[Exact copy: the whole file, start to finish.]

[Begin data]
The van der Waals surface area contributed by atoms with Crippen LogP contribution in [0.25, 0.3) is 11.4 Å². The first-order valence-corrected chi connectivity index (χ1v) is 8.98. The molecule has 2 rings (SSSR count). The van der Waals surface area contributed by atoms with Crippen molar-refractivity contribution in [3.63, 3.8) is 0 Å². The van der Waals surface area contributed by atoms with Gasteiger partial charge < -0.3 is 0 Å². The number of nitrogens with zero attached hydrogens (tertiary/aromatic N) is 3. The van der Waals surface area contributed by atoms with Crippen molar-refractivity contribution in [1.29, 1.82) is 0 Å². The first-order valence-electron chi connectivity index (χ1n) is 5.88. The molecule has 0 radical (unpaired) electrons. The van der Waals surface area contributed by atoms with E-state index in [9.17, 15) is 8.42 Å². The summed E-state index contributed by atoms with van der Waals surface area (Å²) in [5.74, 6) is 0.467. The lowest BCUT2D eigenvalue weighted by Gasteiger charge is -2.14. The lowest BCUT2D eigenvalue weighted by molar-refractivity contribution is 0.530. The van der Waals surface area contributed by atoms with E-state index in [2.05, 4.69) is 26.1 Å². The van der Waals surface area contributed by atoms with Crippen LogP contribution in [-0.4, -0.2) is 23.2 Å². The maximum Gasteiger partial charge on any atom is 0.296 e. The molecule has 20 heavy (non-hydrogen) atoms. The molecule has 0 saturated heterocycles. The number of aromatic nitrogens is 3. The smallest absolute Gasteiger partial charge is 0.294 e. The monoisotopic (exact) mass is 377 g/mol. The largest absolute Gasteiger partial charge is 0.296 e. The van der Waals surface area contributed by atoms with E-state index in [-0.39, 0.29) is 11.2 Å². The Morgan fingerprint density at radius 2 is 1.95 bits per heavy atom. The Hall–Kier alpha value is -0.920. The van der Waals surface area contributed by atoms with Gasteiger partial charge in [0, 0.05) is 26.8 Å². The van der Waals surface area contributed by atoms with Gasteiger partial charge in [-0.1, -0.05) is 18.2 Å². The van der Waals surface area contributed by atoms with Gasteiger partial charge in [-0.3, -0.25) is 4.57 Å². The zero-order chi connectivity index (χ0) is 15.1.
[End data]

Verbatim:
The van der Waals surface area contributed by atoms with Crippen LogP contribution in [0.25, 0.3) is 11.4 Å². The first-order valence-corrected chi connectivity index (χ1v) is 8.98. The molecule has 2 rings (SSSR count). The van der Waals surface area contributed by atoms with Crippen molar-refractivity contribution in [3.63, 3.8) is 0 Å². The van der Waals surface area contributed by atoms with Gasteiger partial charge < -0.3 is 0 Å². The number of nitrogens with zero attached hydrogens (tertiary/aromatic N) is 3. The van der Waals surface area contributed by atoms with Crippen molar-refractivity contribution in [1.29, 1.82) is 0 Å². The first-order valence-electron chi connectivity index (χ1n) is 5.88. The molecule has 0 radical (unpaired) electrons. The van der Waals surface area contributed by atoms with E-state index in [9.17, 15) is 8.42 Å². The summed E-state index contributed by atoms with van der Waals surface area (Å²) in [5.74, 6) is 0.467. The lowest BCUT2D eigenvalue weighted by Gasteiger charge is -2.14. The lowest BCUT2D eigenvalue weighted by molar-refractivity contribution is 0.530. The van der Waals surface area contributed by atoms with E-state index in [2.05, 4.69) is 26.1 Å². The van der Waals surface area contributed by atoms with Crippen LogP contribution in [-0.4, -0.2) is 23.2 Å². The maximum Gasteiger partial charge on any atom is 0.296 e. The molecule has 20 heavy (non-hydrogen) atoms. The molecule has 0 saturated heterocycles. The number of aromatic nitrogens is 3. The smallest absolute Gasteiger partial charge is 0.294 e. The monoisotopic (exact) mass is 377 g/mol. The largest absolute Gasteiger partial charge is 0.296 e. The van der Waals surface area contributed by atoms with E-state index in [-0.39, 0.29) is 11.2 Å². The Morgan fingerprint density at radius 2 is 1.95 bits per heavy atom. The Hall–Kier alpha value is -0.920. The van der Waals surface area contributed by atoms with Gasteiger partial charge in [0, 0.05) is 26.8 Å². The van der Waals surface area contributed by atoms with Gasteiger partial charge in [-0.1, -0.05) is 18.2 Å². The van der Waals surface area contributed by atoms with Gasteiger partial charge in [-0.3, -0.25) is 4.57 Å². The zero-order chi connectivity index (χ0) is 15.1.